I-iesha Leon of Bethlehem never expected her one-and-a-half year stint at Lehigh Valley College could cost her $92,910.47.

That's what she's on track to pay -- seven student loans totaling $37,514, plus $55,396.47 in interest.

In its quest for tuition money, LVC is steering some students to high-interest loans.

The Center Valley college, which changed its name from Allentown Business School this year, is setting up young adults for a future of suffocating debt, bad credit and tough-talking bill collectors. Unpaid student loans also can lead to the loss of credit necessary to buy homes and cars or to return to school later in life.

Most of the loans in question are private loans carrying 15.375 percent interest -- a rate normally associated with credit cards, not historically cheap student loans. Financial aid advisers at several other schools in the Lehigh Valley said they had never heard of student loans with rates so high. Three to 7 percent interest is common today, they said.

Leon's mother, Jan Frisby, said she feels a combination of guilt and anger at her daughter's plight.

"I was the one pushing school. I kept saying, "Education, education, education,' " she said. "I never dreamed an educational institution would take advantage of [her] naivete."

The Morning Call reported last month that LVC engages in hard- sell sales tactics to boost enrollment. High tuition and fees -- $30,400 to $37,500 for an associate degree, compared with $5,400 to $5,640 at the area's community colleges -- then leave students with heavy debt.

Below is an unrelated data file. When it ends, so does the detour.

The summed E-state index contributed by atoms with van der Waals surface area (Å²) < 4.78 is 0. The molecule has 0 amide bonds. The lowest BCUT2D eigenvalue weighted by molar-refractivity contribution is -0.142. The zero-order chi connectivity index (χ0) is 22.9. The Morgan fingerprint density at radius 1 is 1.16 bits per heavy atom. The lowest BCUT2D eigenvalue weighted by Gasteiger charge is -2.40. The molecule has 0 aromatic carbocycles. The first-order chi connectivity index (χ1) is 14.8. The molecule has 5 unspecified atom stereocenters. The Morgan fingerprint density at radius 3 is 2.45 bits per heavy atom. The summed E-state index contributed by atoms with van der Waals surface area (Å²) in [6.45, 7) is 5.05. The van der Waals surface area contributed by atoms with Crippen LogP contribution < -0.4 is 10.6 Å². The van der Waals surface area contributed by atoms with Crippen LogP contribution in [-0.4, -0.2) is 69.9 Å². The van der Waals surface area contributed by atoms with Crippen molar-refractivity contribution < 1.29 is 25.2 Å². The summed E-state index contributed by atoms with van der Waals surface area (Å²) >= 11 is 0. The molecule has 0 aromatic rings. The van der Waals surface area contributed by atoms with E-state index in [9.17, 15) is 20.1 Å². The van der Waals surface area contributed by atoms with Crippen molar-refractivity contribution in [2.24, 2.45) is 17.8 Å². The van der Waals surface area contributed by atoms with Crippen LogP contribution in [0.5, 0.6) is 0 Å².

High-interest student loans are another piece of the equation.

The sales tactics extend to financial aid, according to LVC's former dean of admissions, a former financial aid director of another college owned by LVC's parent company and 10 students who independently contacted The Morning Call about their high-interest loans.

The students said LVC advisers took control of financial aid matters, guiding them toward a variety of loans. But, the students said, the advisers rushed them through the process, giving them little opportunity to consider the fine print and no warning of the consequences of high interest rates.

Students said they were later shocked by their bills. Some are now struggling -- and failing -- to make monthly payments of $500 or more.

LVC and Sallie Mae, the company that has processed loans for the school in recent years, said they did their part to inform students and to comply with the law. The 1968 Truth in Lending Act requires lenders to disclose interest rates and finance charges.

Such information is provided over the phone at the time loans are approved, said Sallie Mae spokesman Tom Joyce. Employees, he said, follow a telephone script instructing them to do so.

But even if the employees followed the script, students said they did not hear or understand the information.

The rates and charges are also sent in the mail to students upon the disbursement of funds, Joyce said. The students then have the option of canceling loans by returning the money, according to the promissory note students initially sign.

"Anyone who tells you they were somehow "surprised' by what they ultimately needed to pay back isn't being truthful or simply failed to read their contract," Kurt Praschak, a spokesman for the school, said in an e-mail.

The arrangement between LVC and Sallie Mae, the nation's No. 1 student loan lender, is simple enough: Sallie Mae, which buys the loans after they are originated by a bank, collects the interest. LVC's corporate parent, Career Education, gets tuition money, its primary source of revenue.

It's part of an efficient money-making machine that grinds away without regard for students, according to the former financial aid director. He said Career Education's objective has been to "package" enrollees with loans as quickly as possible -- before they have a chance to change their minds.